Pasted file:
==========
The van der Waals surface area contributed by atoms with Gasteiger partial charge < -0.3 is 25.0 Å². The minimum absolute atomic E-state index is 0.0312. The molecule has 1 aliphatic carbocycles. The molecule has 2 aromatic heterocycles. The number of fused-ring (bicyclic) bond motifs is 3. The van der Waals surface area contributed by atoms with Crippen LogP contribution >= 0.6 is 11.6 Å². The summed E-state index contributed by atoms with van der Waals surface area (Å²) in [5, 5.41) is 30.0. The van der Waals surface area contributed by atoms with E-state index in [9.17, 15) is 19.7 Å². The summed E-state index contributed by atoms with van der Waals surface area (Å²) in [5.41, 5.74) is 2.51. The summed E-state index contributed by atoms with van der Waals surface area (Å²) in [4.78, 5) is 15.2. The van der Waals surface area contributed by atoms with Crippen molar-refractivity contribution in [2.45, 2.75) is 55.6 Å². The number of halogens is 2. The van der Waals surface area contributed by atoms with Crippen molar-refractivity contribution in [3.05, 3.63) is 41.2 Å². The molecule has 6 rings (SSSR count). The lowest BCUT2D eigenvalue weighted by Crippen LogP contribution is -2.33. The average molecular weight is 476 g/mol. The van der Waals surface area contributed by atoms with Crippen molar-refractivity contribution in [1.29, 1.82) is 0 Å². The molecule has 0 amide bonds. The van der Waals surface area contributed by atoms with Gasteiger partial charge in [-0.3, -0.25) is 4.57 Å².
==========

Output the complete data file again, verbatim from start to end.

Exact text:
The van der Waals surface area contributed by atoms with Gasteiger partial charge < -0.3 is 25.0 Å². The minimum absolute atomic E-state index is 0.0312. The molecule has 1 aliphatic carbocycles. The molecule has 2 aromatic heterocycles. The number of fused-ring (bicyclic) bond motifs is 3. The van der Waals surface area contributed by atoms with Crippen LogP contribution >= 0.6 is 11.6 Å². The summed E-state index contributed by atoms with van der Waals surface area (Å²) in [5, 5.41) is 30.0. The van der Waals surface area contributed by atoms with E-state index in [9.17, 15) is 19.7 Å². The summed E-state index contributed by atoms with van der Waals surface area (Å²) in [5.41, 5.74) is 2.51. The summed E-state index contributed by atoms with van der Waals surface area (Å²) in [4.78, 5) is 15.2. The van der Waals surface area contributed by atoms with Crippen molar-refractivity contribution in [2.45, 2.75) is 55.6 Å². The number of halogens is 2. The van der Waals surface area contributed by atoms with Crippen molar-refractivity contribution in [3.05, 3.63) is 41.2 Å². The molecule has 6 rings (SSSR count). The lowest BCUT2D eigenvalue weighted by Crippen LogP contribution is -2.33. The average molecular weight is 476 g/mol. The van der Waals surface area contributed by atoms with Crippen molar-refractivity contribution in [1.29, 1.82) is 0 Å². The molecule has 0 amide bonds. The van der Waals surface area contributed by atoms with Gasteiger partial charge in [-0.3, -0.25) is 4.57 Å².